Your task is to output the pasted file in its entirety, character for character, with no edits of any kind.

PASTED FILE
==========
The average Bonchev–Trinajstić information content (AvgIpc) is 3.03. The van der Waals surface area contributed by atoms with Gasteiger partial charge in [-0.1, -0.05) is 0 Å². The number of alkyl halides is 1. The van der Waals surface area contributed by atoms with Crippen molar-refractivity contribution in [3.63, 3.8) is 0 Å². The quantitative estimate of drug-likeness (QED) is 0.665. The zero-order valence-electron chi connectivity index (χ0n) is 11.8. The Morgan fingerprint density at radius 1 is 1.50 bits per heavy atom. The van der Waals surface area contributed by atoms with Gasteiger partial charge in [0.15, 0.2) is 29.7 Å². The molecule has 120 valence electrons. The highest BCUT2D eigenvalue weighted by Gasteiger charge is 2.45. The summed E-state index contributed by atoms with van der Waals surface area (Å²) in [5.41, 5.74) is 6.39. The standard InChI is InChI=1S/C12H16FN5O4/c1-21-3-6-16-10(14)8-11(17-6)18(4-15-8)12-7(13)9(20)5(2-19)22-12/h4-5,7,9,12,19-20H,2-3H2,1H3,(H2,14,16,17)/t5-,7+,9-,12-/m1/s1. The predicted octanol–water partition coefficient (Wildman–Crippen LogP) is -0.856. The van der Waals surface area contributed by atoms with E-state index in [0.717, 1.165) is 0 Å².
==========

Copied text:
The average Bonchev–Trinajstić information content (AvgIpc) is 3.03. The van der Waals surface area contributed by atoms with Gasteiger partial charge in [-0.1, -0.05) is 0 Å². The number of alkyl halides is 1. The van der Waals surface area contributed by atoms with Crippen molar-refractivity contribution in [3.63, 3.8) is 0 Å². The quantitative estimate of drug-likeness (QED) is 0.665. The zero-order valence-electron chi connectivity index (χ0n) is 11.8. The Morgan fingerprint density at radius 1 is 1.50 bits per heavy atom. The van der Waals surface area contributed by atoms with Gasteiger partial charge in [0.15, 0.2) is 29.7 Å². The molecule has 120 valence electrons. The highest BCUT2D eigenvalue weighted by Gasteiger charge is 2.45. The summed E-state index contributed by atoms with van der Waals surface area (Å²) in [5.41, 5.74) is 6.39. The standard InChI is InChI=1S/C12H16FN5O4/c1-21-3-6-16-10(14)8-11(17-6)18(4-15-8)12-7(13)9(20)5(2-19)22-12/h4-5,7,9,12,19-20H,2-3H2,1H3,(H2,14,16,17)/t5-,7+,9-,12-/m1/s1. The predicted octanol–water partition coefficient (Wildman–Crippen LogP) is -0.856. The van der Waals surface area contributed by atoms with E-state index in [0.717, 1.165) is 0 Å².